Wednesday, 30 November 2016

Wine bottle cover - knitting pattern

Last weekend I stayed two nights at a friend's place in Sydney and brought her a nice bottle of white wine as a thank-you gift. I thought about how to present it and decided to knit a jumper (sweater), using the skein of multi-coloured super-bulky yarn that I bought the other day because I couldn't resist it ;-). It's almost summer here Down Under, so yes, it's a silly present, but hey, I need a creative outlet now that my sewing machine is in storage!

I measured the circumference of the wine bottle (25 cm / 10 inch) and assuming the gauge on the label (8 stitches = 10 cm / 4 inch) to be correct, cast on 20 stitches on 10 mm (US 15) circular needles. I started knitting in stockinette stitch until the cover was 15 cm / 6 inch high:

Then decreased a few times, knitted some more rows in rib stitch and cast off tightly.

That cover looked alright, but I thought it could be improved a bit by starting in rib stitch, as the bottom edge tends to curl (although this isn't really a problem when it is stretched over the bottle):

I also decided a 'collar' on the jumper would look good. There was just enough yarn to finish the second cover!

The instructions on how to knit these covers are below, if you would like to make one yourself. My very first knitting pattern! (please let me know if you spot any mistakes or if anything isn't clear)
This is a very quick and easy project, suitable for beginning quilters.

Wine bottle cover

Yarn: Electric Beat Jambi Licorice by Passioknit, 90% acrylic, 10% wool (super bulky). One skein (100g /58m/63yd) makes two covers.
Needles: 10 mm / US 15 / UK 000 circular needles. For cover B you also need a pair of regular needles to knit the 'collar'.
Gauge: 8 stitches x 12 rows = 10 x 10 cm / 4 x 4 inch
Circumference bottle = 25 cm /10 inch

Abbreviations used:
sts = stitches
k = knit
p = purl
k2tog = knit 2 stitches together

Directions for Cover A:
Cast on 20 sts on the circular needles.
Row 1-24: Stocking stitch (stockinette - knit the odd rows, purl the even rows) in the round until you have reached 15 cm / 6 inch. Adjust the number of rows if necessary.
Row 25: Decrease as follows: *k2tog, k3* repeat until the end.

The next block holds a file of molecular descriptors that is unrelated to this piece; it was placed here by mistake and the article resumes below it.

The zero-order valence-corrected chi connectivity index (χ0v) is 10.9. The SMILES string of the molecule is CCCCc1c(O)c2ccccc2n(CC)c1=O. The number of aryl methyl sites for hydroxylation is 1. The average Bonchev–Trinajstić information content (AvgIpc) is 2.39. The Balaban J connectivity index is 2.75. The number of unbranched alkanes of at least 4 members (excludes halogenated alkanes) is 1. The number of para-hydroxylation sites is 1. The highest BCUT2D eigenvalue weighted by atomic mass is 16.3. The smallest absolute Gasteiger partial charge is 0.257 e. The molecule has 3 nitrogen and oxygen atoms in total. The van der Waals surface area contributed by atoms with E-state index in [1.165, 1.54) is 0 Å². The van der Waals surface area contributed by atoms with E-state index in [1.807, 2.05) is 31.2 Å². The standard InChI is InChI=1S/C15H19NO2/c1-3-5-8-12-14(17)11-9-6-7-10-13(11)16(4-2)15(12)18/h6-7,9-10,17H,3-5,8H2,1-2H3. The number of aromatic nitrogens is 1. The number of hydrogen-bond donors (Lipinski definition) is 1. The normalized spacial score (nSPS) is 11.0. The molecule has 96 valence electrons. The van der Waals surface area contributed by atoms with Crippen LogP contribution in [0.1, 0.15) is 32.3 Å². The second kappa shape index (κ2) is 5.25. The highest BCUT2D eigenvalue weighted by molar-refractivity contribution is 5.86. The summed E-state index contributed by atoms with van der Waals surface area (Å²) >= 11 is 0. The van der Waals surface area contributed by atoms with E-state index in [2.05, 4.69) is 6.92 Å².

Row 26: Purl (16 sts).
Row 27: *k2tog, k2* repeat until the end.
Row 28: Purl (12 sts).
Row 29-36: Rib stitch (k1, p1)
Row 37: Bind off tightly. Weave in the loose ends.

Directions for Cover B:
Cast on 20 sts on the circular needles.
Row 1-2: Rib stitch (k1, p1).
Row 3-24: Continue in stocking stitch (stockinette - knit the odd rows, purl the even rows) in the round until you have reached 15 cm / 6 inch. Adjust the number of rows if necessary.
Row 25: Decrease as follows: *k2tog, k3* repeat until the end.
Row 26-28: Stockinette (you now have 16 sts).
Row 29-36 Rib stitch (k1, p1).
Row 37-44 Switch to regular needles and continue the rib stitch.
Row 45: Bind off.
Weave in the loose end at the bottom. Leave the loose end at the top. Attach a piece of yarn to the other side of the ‘collar’. Tie a knot in both ends to prevent fraying.

Tuesday, 29 November 2016

Modern Quilt Show Australia 2016, Sydney

On Sunday I was in Sydney and made my way to the Glebe Town Hall to visit the 2016 Modern Quilt Show Australia. It was lovely to see my Colourful Pencils quilt hanging there:

The show wasn't very large but there were some gorgeous quilts. My favourite was this one - a Lone Star of course! - Deconstructed Lonestar, made by Carolyn Murfitt of Free Bird Quilting Designs.

The quilting was spectacular:

I also really liked this quilt; Levitation Fascination made by Di Jobbins. It won the Viewers' Choice!

Another one I liked a lot: Sashing Stash by Jane Frankham. It won second prize in the Small category.

I had never been in Glebe before, so took the time to wander around with my camera. Loved those colourful houses in Glebe Point Road:

And this beautiful window:

The Christmas banners put up by the City of Sydney were very appropriate with their patchwork design:

I stayed with friends in Annandale (just west of Glebe), where I also found some things of interest, such as this art deco window:

And this adorable gingerbread house!

I wasn't in Sydney just for the quilt show - the main reason for my visit was to find a rental house in the Northern Beaches. On Saturday I inspected four houses. We put in an application for one of them, in Collaroy Plateau, and yesterday were told that the owner has accepted it. Hurray, we have a place to live in Sydney!!!

We will move in on Monday the 19th of December, when the boys have finished school and hubby has finished work here in Brisbane. I am so happy and so relieved to finally know where we are going to live!